Alaa has been behind bars for much of the last decade. He’s in prison ostensibly for the crime of “spreading false news,” but he is basically in prison for these ideas, for being an icon and a logo of the 2011 revolution. For the regime, imprisoning him was a method to set an example for everybody else. That’s why there was a lot campaigning to get him out. 

He has been in prison under very, very difficult conditions. For 2 years he wasn’t allowed out of his cell and didn’t actually have a mattress to sleep on. He was completely deprived of every little thing, including books or reading materials of any kind. For the primary time, he began expressing suicidal thoughts. 

But on April 2 he decided to go on a hunger strike as an act of resistance against his imprisonment. He has been on a hunger strike for seven months now. He began with just water and salt, which is a sort of hunger strike that Egyptians learned from Palestinians. Then in May, he decided to go on a Gandhi-style strike and ingest 100 calories a day–which is a spoonful of honey in some tea. A median adult needs 2,000 calories a day, so it’s very meager. 

But he just sent a letter to his family saying that he was going back to a full hunger strike and on November 6, on the eve of the COP meeting, he’s going to stop drinking water. This is amazingly serious since the body cannot last without water for greater than a number of days.

So he is asking on all of us on the skin to prepare, because either he’ll die in prison or he shall be released. What he’s doing is incredibly brave. He’s using his body, the one thing he has agency over, to prepare and to push us on the skin to do more. 

MB: How do these repressed civil society leaders view the incontrovertible fact that Egypt is playing host to COP27? 

It was very disheartening for loads of people in Egypt who work for human rights and justice and democracy when Egypt was granted the appropriate to host the conference. But Egyptian civil society has not called on the international community to boycott the COP meeting; they’ve called for the plight of political prisoners and the shortage of human rights to be linked to the climate discussions and never ignored.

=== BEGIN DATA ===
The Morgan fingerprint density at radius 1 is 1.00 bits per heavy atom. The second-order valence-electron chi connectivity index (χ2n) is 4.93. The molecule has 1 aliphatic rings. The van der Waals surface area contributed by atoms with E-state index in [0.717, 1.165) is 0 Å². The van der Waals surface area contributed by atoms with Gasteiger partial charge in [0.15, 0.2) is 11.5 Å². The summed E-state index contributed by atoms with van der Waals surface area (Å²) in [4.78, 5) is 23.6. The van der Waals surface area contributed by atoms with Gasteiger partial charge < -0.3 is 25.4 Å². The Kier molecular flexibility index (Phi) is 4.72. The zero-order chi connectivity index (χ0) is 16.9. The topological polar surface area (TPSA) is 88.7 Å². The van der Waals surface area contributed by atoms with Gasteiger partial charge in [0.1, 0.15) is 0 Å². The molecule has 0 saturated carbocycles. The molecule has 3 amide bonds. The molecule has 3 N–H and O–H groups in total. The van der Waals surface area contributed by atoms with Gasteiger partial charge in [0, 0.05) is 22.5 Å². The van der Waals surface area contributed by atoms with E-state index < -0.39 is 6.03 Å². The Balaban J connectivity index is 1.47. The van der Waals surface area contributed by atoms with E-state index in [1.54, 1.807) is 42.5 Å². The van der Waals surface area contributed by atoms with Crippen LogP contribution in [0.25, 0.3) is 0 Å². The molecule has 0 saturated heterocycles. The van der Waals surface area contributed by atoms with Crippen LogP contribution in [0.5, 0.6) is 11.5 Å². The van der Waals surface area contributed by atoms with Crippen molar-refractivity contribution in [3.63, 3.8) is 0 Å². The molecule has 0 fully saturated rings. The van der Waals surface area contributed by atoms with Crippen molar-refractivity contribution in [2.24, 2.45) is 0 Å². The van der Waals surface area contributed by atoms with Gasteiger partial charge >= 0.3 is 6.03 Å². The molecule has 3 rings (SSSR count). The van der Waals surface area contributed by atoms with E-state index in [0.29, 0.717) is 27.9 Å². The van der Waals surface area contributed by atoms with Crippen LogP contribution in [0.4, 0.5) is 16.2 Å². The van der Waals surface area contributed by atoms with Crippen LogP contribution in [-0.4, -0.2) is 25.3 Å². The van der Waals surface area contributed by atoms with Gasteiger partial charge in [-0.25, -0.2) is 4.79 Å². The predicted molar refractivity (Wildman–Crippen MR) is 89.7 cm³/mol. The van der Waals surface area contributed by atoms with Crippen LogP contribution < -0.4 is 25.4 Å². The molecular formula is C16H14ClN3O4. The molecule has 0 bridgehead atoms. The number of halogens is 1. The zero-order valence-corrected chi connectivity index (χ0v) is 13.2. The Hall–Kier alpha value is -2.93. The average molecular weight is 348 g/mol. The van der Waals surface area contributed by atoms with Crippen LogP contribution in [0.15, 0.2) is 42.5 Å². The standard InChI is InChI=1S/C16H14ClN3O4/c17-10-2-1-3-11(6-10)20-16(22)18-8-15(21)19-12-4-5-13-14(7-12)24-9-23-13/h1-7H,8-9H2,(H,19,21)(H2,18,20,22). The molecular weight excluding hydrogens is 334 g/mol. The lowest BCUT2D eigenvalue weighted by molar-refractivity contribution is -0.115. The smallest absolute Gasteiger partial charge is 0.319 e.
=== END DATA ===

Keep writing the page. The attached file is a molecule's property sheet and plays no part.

They desire a highlight to be placed on the hundreds of political prisoners like Alaa, like Abdel Moneim Aboul Foitouh, a former presidential candidate, like Mohamed Oxygen, a blogger, like Marwa Arafa, who’s an activist from Alexandria

Unfortunately, hosting this meeting has given the federal government an ideal opportunity to remake its image. It has allowed the federal government to attempt to position itself because the voice for the Global South and the negotiator attempting to unlock billions of dollars a yr in climate financing from the Global North.

After all the difficulty of climate reparations to the Global South could be very essential. It must be discussed and brought seriously. But how are you going to give climate reparations to a rustic like Egypt when you already know the cash will mostly be spent on bolstering this repressive, polluting state? As Naomi Klein said in her great article Greenwashing a Police State, the summit goes beyond greenwashing a polluting state to greenwashing a police state. 

MB: So what do you think that we are able to expect to see in Sharm el-Sheikh? Will the standard protests that occur at every COP, each inside and out of doors the official halls, be allowed? 

I feel what we’re going to see in Sharm el-Sheik is a fastidiously managed theater. Everyone knows the issues with the UN Climate Summits. There are loads of negotiations and climate diplomacy, but rarely do they amount to anything concrete and binding. But they do function a vital place for networking and convergence for various groups within the climate justice movement, a chance for them to come back together to prepare. It has also been a time for these groups to point out their opposition to the inaction by those in power, with creative, vigorous protests each inside and out of doors the conference. 

This may not be the case this yr. Sharm El-Sheikh is a resort in Sinai that literally has a wall around it. It might and shall be very tightly controlled. From what we understand, there’s a special space that has been designated for protests that has been built out near a highway, distant from the conference center and any signs of life. So how effective will or not it’s to carry protests there? 

This is the reason people like Greta Thunberg are usually not going. Many activists have problems with the structure of the COP itself nevertheless it is even worse in Egypt where the flexibility to make use of it as a convergence space for dissent shall be effectively shut down. 

But more importantly, the members of Egyptian civil society, including the allies and environmental groups which can be critical of the federal government, is not going to be allowed to attend. In a departure from UN rules, those groups that manage to participate may have been vetted and approved by the federal government and may have to be very careful about how they operate. Other Egyptians who needs to be there are unfortunately in prison or are subject to numerous types of repression and harassment. 

MB: Should foreigners also worry concerning the Egyptian government surveilling them?